Lessons from My First 24-hour Bike Race
This entry was posted on November 17, 2015.
In all my years of bike racing, I have never made it a priority to race a 24-hour event. Whether it was the lack of friends or the dislike of not getting sleep, I have just avoided this racing format. Or maybe I was just never given the ideal opportunity to jump in. I recently got this opportunity for a race I had been interested in for a few years now.
I have always loved a good night ride. During the summer heat or during the winter when that sun goes down way too early, I find myself looking to ride in the dark. I have slowly compiled a killer set of lights and have built up my immunity to the scary sounds of the dark.
I was asked by a good friend to join his 25-hour team. Yes 25 hours. It’s supposed to run on the time change weekend and give you another hour or racing. This year, 25 Hours in Frog Hollow was a week after the time to change to avoid Halloween schedule interference, but they still ran the full 25 hours. I got down a day early in my RV (I am always looking for a reason to get my motorhome out, and this is the perfect occasion).
So here is what I learned from my first 24 hour race, along with some tips to help if you’re thinking about doing one:
1. Share the expectations of your team. If everyone is there for a good time, plan on having a good time. If everyone wants to go for the win, make sure you are doing everything you can to help the team.
2. Communication is key. I actually think a nice white board would have been great to have around to know when the last rider went out and their ETA. I found myself asking the previous rider more than once about when I might be heading out on my next lap. Setting up camp together is also a big deal; stay close together.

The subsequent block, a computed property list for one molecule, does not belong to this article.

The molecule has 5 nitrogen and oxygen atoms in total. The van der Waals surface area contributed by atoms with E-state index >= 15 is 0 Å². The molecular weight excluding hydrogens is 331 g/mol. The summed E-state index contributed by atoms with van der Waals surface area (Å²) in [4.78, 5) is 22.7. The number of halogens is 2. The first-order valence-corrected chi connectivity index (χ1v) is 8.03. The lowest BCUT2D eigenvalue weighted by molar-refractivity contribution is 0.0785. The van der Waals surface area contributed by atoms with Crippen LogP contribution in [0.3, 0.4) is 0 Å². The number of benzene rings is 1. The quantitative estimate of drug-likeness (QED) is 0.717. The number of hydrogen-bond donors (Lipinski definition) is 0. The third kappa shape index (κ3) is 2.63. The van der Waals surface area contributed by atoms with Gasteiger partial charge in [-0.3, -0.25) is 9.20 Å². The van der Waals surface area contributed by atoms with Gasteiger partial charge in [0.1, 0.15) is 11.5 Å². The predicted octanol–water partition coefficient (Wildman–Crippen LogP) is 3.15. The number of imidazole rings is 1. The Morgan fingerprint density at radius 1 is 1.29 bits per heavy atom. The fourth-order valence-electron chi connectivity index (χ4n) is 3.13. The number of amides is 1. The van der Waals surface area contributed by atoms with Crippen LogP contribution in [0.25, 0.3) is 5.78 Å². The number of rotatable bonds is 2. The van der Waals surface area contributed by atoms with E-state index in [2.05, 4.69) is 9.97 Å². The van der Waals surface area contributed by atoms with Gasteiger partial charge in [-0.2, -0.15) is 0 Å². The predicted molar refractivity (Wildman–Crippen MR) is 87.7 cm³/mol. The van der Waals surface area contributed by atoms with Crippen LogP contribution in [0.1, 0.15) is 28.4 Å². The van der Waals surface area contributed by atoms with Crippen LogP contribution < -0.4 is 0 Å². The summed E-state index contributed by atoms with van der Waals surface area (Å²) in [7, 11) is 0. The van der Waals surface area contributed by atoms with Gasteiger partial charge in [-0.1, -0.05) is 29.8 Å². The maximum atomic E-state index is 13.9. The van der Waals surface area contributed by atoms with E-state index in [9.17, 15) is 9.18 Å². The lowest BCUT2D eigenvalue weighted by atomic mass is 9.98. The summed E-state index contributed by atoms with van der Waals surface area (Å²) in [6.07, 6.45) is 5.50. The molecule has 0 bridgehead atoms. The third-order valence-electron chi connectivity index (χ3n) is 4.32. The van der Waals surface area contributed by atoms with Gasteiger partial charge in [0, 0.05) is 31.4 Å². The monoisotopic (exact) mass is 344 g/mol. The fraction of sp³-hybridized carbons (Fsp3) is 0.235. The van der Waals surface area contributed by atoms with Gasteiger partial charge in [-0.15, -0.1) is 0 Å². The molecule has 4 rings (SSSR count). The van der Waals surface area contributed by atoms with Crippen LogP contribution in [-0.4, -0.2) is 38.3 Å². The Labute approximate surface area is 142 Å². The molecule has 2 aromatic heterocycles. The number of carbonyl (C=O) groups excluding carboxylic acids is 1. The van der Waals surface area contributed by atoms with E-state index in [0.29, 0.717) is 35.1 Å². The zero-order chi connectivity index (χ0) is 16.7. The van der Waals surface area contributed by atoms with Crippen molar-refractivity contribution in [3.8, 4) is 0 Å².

3. Bring lots of lights and a way to charge them. We had a generator going to keep lights charged. Most events will have a neutral charging station so you can recharge lights if the need arises during the night. I was able to get a couple laps in without having to charge my lights. And trust me, more lumens is always better. Going from 250 to 2000 lumens is a game changer on the descents and technical areas of the course.
4. Bring some good shelter. Whether it’s an RV, a tent or an empty horse trailer, have a spot to get out of the elements and get warm. Plan on a fire with firewood or a propane setup.
5. Pre-ride the course if you can. This helps with any race. I tried a lap the night before and ended up getting lost, so I took my first day lap to get the course dialed.
6. Expect to ride slower in the dark. Even with a zillion lumens you are still going to be slower in the dark. Expect it and plan for it when getting ready for your next lap.
7. Stay warm. Bring all of your cycling clothing. It can get really cold at night (especially here in the Utah desert), and you never know when a wind or rain storm might move in.
8. Have fun. Make some for goals each lap to keep yourself going.
After doing my first 24-hour race, I am ready for more. It was a lot of fun and definitely tested my abilities and pushed me to my limits. I would recommend signing up for one if you have been on the fence.